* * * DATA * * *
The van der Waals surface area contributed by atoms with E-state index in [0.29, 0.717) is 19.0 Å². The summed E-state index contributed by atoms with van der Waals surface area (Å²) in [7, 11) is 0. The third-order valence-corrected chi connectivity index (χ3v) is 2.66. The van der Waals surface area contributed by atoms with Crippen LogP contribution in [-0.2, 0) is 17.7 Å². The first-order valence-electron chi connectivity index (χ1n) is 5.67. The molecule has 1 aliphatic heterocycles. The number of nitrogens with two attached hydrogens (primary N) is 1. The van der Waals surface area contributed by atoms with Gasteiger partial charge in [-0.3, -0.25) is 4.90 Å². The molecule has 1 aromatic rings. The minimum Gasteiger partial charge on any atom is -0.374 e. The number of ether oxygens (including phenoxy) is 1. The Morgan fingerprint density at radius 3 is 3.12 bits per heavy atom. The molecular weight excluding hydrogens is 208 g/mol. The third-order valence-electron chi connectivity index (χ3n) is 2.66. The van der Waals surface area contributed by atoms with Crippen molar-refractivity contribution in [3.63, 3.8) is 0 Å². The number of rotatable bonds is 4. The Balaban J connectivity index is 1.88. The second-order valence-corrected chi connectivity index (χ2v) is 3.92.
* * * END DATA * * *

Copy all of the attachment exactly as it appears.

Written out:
The van der Waals surface area contributed by atoms with E-state index in [0.29, 0.717) is 19.0 Å². The summed E-state index contributed by atoms with van der Waals surface area (Å²) in [7, 11) is 0. The third-order valence-corrected chi connectivity index (χ3v) is 2.66. The van der Waals surface area contributed by atoms with Crippen LogP contribution in [-0.2, 0) is 17.7 Å². The first-order valence-electron chi connectivity index (χ1n) is 5.67. The molecule has 1 aliphatic heterocycles. The number of nitrogens with two attached hydrogens (primary N) is 1. The van der Waals surface area contributed by atoms with Gasteiger partial charge in [-0.3, -0.25) is 4.90 Å². The molecule has 1 aromatic rings. The minimum Gasteiger partial charge on any atom is -0.374 e. The number of ether oxygens (including phenoxy) is 1. The Morgan fingerprint density at radius 3 is 3.12 bits per heavy atom. The molecular weight excluding hydrogens is 208 g/mol. The third-order valence-electron chi connectivity index (χ3n) is 2.66. The van der Waals surface area contributed by atoms with Crippen molar-refractivity contribution in [3.63, 3.8) is 0 Å². The number of rotatable bonds is 4. The Balaban J connectivity index is 1.88. The second-order valence-corrected chi connectivity index (χ2v) is 3.92.